Chemical, isotopic, and temporal variations during crustal differentiation : insights from the Dariv Igneous Complex, Western Mongolia
Bucholz, Claire E.
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LocationDariv Igneous Complex, Western Mongolia
Fractional crystallization of mantle-derived basaltic melts is a critical process in producing a compositionally stratified continental crust characterized by a silicic upper crust and a mafic lower crust. This thesis explores outstanding questions associated with fractional crystallization through detailed field, petrological, and geochemical studies of the Dariv Igneous Complex in Western Mongolia. The Dariv Igneous Complex records the crystallization of a high-K primitive arc melt at shallow crustal levels, preserving both biotite-bearing ultramafic and mafic cumulates, as well as liquid-like evolved plutonics, such as (quartz-)monzonites. Chapter 2 presents comprehensive field and petrographic descriptions of the complex and establishes the petrogenetic groundwork to understand the conditions under which it formed. Results of this study indicate that the observed lithologies formed through the fractional crystallization of a high-K hydrous basalt, typical of alkali-rich basalts found in subduction zone settings, at 0.2-0.5 GPa and elevated oxygen fugacities. Chapter 3 presents a quantitatively modeled liquid line of descent (LLD) for the complex based on whole rock geochemical analyses, which is able to explain the trends observed in the monzonitic plutonic series observed in continental arcs. The oxygen isotope trajectory of fractionally crystallizing melts is rigorously constrained through modeling and mineral analyses in Chapter 4. This study indicates that large (1 to 1.8‰) increases in δ18O as a melt evolves from basaltic to granitic in composition due to the fractionation of low δ18O minerals. As such, the majority of δ18O values of upper crustal silicic plutonics can be explained through fractional crystallization of primitive arc basalts alone without needing to invoke assimilation of high δ18O crustal material. Finally, Chapter 5 explores the timescales associated with fractional crystallization through high precision U-Pb geochronology of zircon from the Dariv Igneous Complex. Evolution from a basaltic melt to a silica-rich monzonitic melt in the Dariv Igneous Complex occurred in <300 ka. If rates of fractional crystallization are primarily a function of cooling, this study provides an end-member constraint for fractional crystallization of a basaltic melt at relatively cool, shallow crustal levels. Together, these studies advance our understanding of the compositional, isotopic, and temporal variations associated with the formation of the continental crust.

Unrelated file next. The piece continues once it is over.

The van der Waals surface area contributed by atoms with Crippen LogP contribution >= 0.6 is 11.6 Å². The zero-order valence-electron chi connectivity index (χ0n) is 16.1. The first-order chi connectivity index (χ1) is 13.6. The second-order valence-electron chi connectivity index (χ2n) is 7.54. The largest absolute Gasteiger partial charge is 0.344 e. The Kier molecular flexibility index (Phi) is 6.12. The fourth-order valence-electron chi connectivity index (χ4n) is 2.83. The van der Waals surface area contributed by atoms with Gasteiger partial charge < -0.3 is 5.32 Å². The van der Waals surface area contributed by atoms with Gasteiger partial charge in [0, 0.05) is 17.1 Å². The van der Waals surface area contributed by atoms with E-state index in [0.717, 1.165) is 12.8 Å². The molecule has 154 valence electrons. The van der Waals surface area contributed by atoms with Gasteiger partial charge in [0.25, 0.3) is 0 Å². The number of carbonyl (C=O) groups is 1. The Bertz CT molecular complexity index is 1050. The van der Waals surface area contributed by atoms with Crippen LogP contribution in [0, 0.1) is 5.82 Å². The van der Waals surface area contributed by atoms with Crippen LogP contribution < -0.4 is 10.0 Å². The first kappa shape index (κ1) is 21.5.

Submitted in partial fulfillment of the requirements for the degree of Doctor of Philosophy at the Massachusetts Institute of Technology and the Woods Hole Oceanographic Institution February 2016
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